National emergency declaration — a legal fight Trump is likely to win
Trump’s first year in office was the year of the woman
President George W. Bush did better than his republican predecessors, but still fell a bit short.
The unattainable feat?
Hiring an astounding number of women for senior-level positions in the White House.
Luckily for women everywhere, in 2018 it has finally been accomplished.
Naturally, Vogue has written about it. Cosmopolitan has shouted it from the rooftops, as has MSNBC and every other liberal news outlet.
If only that last part were true.
Despite impressive hiring practices during his first year in the White House, President Donald Trump has received little to no credit for his choice of women for the most senior positions on his cabinet, as well as the West Wing.
In fact, the mainstream media only selectively reported on the male appointees of the Trump administration, claiming that he was appointing "more white and male than any first cabinet since Reagan." This myth was perpetuated by Rep. Nancy Pelosi's (D-Calif.) comments as well as media reports that Trump only valued the opinions of "guys named Steve."
The New York Times even reported on Jan. 13, 2017 - a full week before Trump even took the oath of office or set foot in the oval office - that he apparently preferred men over women for senior roles.
The organization never published a follow-up story in the same way touting the roles that women impressively took on within the administration. Instead, they chose to focus on the inane differences of "inner-cabinet" members (those in line of succession to the presidency) versus other cabinet members, rather than looking at the wide-sweeping empowerment and hiring of women across the entire White House operation.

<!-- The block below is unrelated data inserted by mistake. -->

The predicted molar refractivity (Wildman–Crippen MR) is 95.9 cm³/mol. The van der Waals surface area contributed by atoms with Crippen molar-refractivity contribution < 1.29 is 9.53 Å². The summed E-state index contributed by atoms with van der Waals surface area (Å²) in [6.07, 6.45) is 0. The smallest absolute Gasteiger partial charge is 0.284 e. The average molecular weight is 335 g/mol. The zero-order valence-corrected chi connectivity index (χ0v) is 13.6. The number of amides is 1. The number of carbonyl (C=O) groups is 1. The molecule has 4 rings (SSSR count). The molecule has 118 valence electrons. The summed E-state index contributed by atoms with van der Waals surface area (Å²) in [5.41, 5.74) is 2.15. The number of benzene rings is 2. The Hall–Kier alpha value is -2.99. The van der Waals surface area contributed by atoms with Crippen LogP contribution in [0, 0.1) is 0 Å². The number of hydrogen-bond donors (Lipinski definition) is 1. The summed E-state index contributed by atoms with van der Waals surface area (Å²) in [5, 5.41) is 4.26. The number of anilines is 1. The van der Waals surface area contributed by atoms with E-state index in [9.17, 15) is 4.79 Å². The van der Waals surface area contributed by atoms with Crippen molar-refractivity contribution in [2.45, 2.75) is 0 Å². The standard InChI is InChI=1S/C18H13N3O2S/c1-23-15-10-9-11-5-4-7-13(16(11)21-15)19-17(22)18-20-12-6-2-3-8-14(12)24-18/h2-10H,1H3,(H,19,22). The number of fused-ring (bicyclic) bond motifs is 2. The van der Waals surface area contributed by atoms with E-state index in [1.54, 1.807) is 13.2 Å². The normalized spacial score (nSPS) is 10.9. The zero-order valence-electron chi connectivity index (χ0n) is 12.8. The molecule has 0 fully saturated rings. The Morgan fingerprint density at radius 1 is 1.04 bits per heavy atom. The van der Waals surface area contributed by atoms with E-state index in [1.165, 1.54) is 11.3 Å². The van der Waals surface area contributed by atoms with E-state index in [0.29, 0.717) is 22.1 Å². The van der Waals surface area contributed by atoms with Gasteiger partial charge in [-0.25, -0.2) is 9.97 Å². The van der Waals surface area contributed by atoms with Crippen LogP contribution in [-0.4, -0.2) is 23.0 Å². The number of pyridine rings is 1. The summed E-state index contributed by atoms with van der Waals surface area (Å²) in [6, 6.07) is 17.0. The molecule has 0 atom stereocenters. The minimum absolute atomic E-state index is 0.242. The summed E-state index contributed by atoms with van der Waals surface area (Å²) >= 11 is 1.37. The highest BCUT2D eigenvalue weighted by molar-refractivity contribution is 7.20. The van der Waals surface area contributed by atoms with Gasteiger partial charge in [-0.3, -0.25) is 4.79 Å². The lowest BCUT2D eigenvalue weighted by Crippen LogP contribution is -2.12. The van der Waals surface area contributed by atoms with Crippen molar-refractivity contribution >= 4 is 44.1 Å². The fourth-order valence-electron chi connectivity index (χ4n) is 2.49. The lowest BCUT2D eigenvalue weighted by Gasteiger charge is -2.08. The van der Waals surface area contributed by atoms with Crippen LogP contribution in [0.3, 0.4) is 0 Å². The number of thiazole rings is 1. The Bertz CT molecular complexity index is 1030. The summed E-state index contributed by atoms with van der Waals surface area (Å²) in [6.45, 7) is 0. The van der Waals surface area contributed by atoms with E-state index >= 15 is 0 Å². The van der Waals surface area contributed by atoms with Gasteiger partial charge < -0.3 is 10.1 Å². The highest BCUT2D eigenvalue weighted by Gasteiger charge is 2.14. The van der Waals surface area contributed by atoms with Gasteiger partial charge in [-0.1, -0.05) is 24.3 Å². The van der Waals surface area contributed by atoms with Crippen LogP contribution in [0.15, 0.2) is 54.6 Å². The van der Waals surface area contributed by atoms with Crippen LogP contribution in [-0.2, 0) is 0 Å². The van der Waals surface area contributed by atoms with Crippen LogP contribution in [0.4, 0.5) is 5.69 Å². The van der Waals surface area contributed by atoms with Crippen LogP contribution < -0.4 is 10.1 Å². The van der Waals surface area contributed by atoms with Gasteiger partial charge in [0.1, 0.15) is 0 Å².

One of the greatest successes of Trump's first year in office has been the empowerment of women. Certainly, there have been plenty of other successes in the first year of the Trump administration - a record stock market surpassing 25,000, unemployment at a 17-year low, illegal border crossings lowered by 76 percent, a unanimous United Nations resolution against a nuclear North Korea, and more than 1 million bonuses given to American workers in just the last three weeks thanks to Trump's leadership on tax reform. However, to write about those accomplishments without mentioning the women who helped make it happen is to miss part of the story.
So, why have the mainstream media given him no credit? Why haven't the glossy magazines - who pride themselves on empowering women in the workplace - given him credit where credit is due? If Hillary Clinton were president, they would be touting her accomplishments.
The answer is because Trump is a republican. It's accurate to state that he is just not their guy.
How can one prove this?
Only seven percent of journalists recently identified as republican during the last presidential election cycle; that's right, ninety-three percent of journalists said they were not republican in 2015. Compare this number to 1992 when the New York Times reported that just 44 percent of journalists claimed to be democrats.